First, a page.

LGBT Acceptance and Pop Culture

Just under a fortnight ago the BBC announced that transgender actor Riley Carter Millington would be portraying a new character on the popular UK television soap opera Eastenders. This is a significant step forward for the transgender community as history has shown that societal acceptance of the LGBT community has been boosted as a result of becoming more openly part of mainstream pop culture and entertainment. The presence of LGBT people in the entertainment business is nothing new however openly identifying as LGBT has often resulting in facing widespread stigmatisation; the prevalence of LGBT characters and entertainers humanises the community and can only result in greater acceptance.

This isn’t the first time that Eastenders has challenged social stigmas around the LGBT community. At the height of public hysteria around the outbreak of HIV/AIDS and the increased hostility toward the gay community as a result, the characters of Colin Russell and Barry Clark (portrayed by Michael Cashman and Gary Hailes respectively) were in a same-sex relationship which led to the first gay kiss on prime-time television in 1987. Similarly on Boxing Day 1991 the character of Mark Fowler, played by Todd Carty, told his parents that he was HIV-positive, which, it is worth remembering, was a brave storyline as much of what we now know about HIV/AIDS had yet to be discovered and the first suspected death of British person with AIDS happened only a decade before in 1981.
British soap operas have had a number of LGBT characters over the years. In Coronation Street there have been twelve LGBT characters, four of which are still in the show currently. The soap has also been commended for the specific storyline of the character of Hayley Cropper, played by Julie Hesmondhalgh. In the storyline of Hayley Cropper, the character was born male by the name of Harold Patterson and was the first transgender character in a British soap opera as well as the first permanent transgender character in any serialised drama in the world. The character first appeared in 1999, and was so influential that the then Labour government introduced legislation which, when passed, became the Gender Recognition Act 2004; despite first appearing over fifteen years ago, the storyline continued to challenge stigmas around LGBT issues including relationships, discrimination, and wider societal prejudice.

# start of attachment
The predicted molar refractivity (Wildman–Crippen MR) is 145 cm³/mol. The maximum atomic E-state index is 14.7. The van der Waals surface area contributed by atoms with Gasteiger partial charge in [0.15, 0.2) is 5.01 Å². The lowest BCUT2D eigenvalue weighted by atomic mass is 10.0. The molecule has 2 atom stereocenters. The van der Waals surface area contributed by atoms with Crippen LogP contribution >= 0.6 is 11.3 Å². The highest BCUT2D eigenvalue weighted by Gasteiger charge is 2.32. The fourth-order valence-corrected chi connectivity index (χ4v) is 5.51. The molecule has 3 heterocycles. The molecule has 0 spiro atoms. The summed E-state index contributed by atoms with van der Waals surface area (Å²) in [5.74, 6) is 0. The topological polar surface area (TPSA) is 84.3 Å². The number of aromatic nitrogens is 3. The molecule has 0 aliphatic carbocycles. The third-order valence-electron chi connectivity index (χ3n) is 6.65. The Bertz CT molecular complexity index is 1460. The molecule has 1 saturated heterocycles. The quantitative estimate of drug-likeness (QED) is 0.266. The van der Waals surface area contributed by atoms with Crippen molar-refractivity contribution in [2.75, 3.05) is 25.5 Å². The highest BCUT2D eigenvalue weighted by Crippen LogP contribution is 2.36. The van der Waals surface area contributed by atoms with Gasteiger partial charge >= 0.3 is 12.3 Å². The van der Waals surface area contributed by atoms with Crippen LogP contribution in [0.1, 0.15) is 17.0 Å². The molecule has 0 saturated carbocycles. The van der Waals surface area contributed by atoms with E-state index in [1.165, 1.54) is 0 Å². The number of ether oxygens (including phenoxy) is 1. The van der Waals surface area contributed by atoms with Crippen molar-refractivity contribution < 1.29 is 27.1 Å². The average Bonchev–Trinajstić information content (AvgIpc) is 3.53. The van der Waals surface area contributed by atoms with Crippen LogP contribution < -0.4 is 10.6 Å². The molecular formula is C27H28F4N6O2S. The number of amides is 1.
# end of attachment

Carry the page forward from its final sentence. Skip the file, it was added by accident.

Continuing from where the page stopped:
Julie Hesmondhalgh as Hayley Cropper looking like she's been making mischief.
Julie Hesmondhalgh as Hayley Cropper looking like she’s been making mischief. (RTÉ)
The other example that I want to look at regarding British soap operas, even though there have been many LGBT characters in many different TV shows, is the case of the character of Paul Lambert, played by Matthew Bose, in Emmerdale. The character was first introduced in 2004 and was openly gay. The significance of the character was that it was able to break down the idea of all gay people being ‘sexually permissive’ (which is a horrible phrase), as Paul became the first gay character to enter into a civil partnership on prime-time television since civil partnerships were legalised in 2005.
In wider British entertainment the LGBT community have gone from being shunned by the Establishment under Thatcher in the 1980s to becoming pillars within it. One of the most recent television shows to become considered part of Britain’s national identity, The Great British Bake Off, is hosted by the comedy double act of Mel Giedroyc and Sue Perkins, the latter of whom is a lesbian. The significance of this, in my view, is that it normalises LGBT people because the show doesn’t mention that Perkins is a lesbian; watching the programme isn’t people struggling to make biscuits in the pauses between people demonstrating the logistics of lesbian sex, it’s showing an LGBT person as exactly that- a person.